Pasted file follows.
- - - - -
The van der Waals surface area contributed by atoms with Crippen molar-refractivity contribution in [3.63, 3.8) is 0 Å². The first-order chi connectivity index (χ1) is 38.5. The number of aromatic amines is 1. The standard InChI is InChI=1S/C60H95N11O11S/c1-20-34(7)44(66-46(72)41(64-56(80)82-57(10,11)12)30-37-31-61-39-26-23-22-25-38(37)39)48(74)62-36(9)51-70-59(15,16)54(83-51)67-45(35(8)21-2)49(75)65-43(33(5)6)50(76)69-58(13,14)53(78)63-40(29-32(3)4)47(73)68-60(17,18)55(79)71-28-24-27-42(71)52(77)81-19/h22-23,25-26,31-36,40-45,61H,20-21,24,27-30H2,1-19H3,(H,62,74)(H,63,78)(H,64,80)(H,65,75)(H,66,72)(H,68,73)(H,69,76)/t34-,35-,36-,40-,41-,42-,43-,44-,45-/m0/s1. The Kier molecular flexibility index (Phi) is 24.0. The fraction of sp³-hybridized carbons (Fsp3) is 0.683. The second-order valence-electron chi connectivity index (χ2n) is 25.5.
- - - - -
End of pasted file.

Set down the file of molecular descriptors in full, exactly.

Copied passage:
The van der Waals surface area contributed by atoms with Crippen molar-refractivity contribution in [3.63, 3.8) is 0 Å². The first-order chi connectivity index (χ1) is 38.5. The number of aromatic amines is 1. The standard InChI is InChI=1S/C60H95N11O11S/c1-20-34(7)44(66-46(72)41(64-56(80)82-57(10,11)12)30-37-31-61-39-26-23-22-25-38(37)39)48(74)62-36(9)51-70-59(15,16)54(83-51)67-45(35(8)21-2)49(75)65-43(33(5)6)50(76)69-58(13,14)53(78)63-40(29-32(3)4)47(73)68-60(17,18)55(79)71-28-24-27-42(71)52(77)81-19/h22-23,25-26,31-36,40-45,61H,20-21,24,27-30H2,1-19H3,(H,62,74)(H,63,78)(H,64,80)(H,65,75)(H,66,72)(H,68,73)(H,69,76)/t34-,35-,36-,40-,41-,42-,43-,44-,45-/m0/s1. The Kier molecular flexibility index (Phi) is 24.0. The fraction of sp³-hybridized carbons (Fsp3) is 0.683. The second-order valence-electron chi connectivity index (χ2n) is 25.5.